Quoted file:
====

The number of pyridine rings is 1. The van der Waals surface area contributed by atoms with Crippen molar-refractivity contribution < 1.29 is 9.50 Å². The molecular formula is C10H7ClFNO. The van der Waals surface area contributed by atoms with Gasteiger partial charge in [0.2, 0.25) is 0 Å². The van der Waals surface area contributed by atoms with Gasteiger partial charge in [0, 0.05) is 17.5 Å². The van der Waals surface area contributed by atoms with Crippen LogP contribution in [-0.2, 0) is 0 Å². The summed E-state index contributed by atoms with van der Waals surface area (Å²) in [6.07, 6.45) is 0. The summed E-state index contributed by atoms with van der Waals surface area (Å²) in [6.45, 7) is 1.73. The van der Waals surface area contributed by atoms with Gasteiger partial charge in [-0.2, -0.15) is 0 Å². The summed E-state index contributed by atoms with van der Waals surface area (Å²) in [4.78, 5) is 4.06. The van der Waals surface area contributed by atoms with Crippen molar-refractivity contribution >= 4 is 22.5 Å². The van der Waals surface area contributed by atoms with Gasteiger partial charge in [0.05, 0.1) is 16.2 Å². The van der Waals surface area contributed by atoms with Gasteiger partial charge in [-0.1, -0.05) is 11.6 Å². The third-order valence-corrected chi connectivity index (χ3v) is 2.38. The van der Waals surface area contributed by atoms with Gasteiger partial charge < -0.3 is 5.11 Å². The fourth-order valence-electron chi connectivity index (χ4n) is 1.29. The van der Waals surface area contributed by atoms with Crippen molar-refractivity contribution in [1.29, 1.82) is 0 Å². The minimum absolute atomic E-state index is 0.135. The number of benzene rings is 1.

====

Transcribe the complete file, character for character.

The number of pyridine rings is 1. The van der Waals surface area contributed by atoms with Crippen molar-refractivity contribution < 1.29 is 9.50 Å². The molecular formula is C10H7ClFNO. The van der Waals surface area contributed by atoms with Gasteiger partial charge in [0.2, 0.25) is 0 Å². The van der Waals surface area contributed by atoms with Gasteiger partial charge in [0, 0.05) is 17.5 Å². The van der Waals surface area contributed by atoms with Crippen LogP contribution in [-0.2, 0) is 0 Å². The summed E-state index contributed by atoms with van der Waals surface area (Å²) in [6.07, 6.45) is 0. The summed E-state index contributed by atoms with van der Waals surface area (Å²) in [6.45, 7) is 1.73. The van der Waals surface area contributed by atoms with Gasteiger partial charge in [-0.2, -0.15) is 0 Å². The summed E-state index contributed by atoms with van der Waals surface area (Å²) in [4.78, 5) is 4.06. The van der Waals surface area contributed by atoms with Crippen molar-refractivity contribution >= 4 is 22.5 Å². The van der Waals surface area contributed by atoms with Gasteiger partial charge in [0.05, 0.1) is 16.2 Å². The van der Waals surface area contributed by atoms with Gasteiger partial charge in [-0.1, -0.05) is 11.6 Å². The third-order valence-corrected chi connectivity index (χ3v) is 2.38. The van der Waals surface area contributed by atoms with Gasteiger partial charge < -0.3 is 5.11 Å². The fourth-order valence-electron chi connectivity index (χ4n) is 1.29. The van der Waals surface area contributed by atoms with Crippen molar-refractivity contribution in [1.29, 1.82) is 0 Å². The minimum absolute atomic E-state index is 0.135. The number of benzene rings is 1.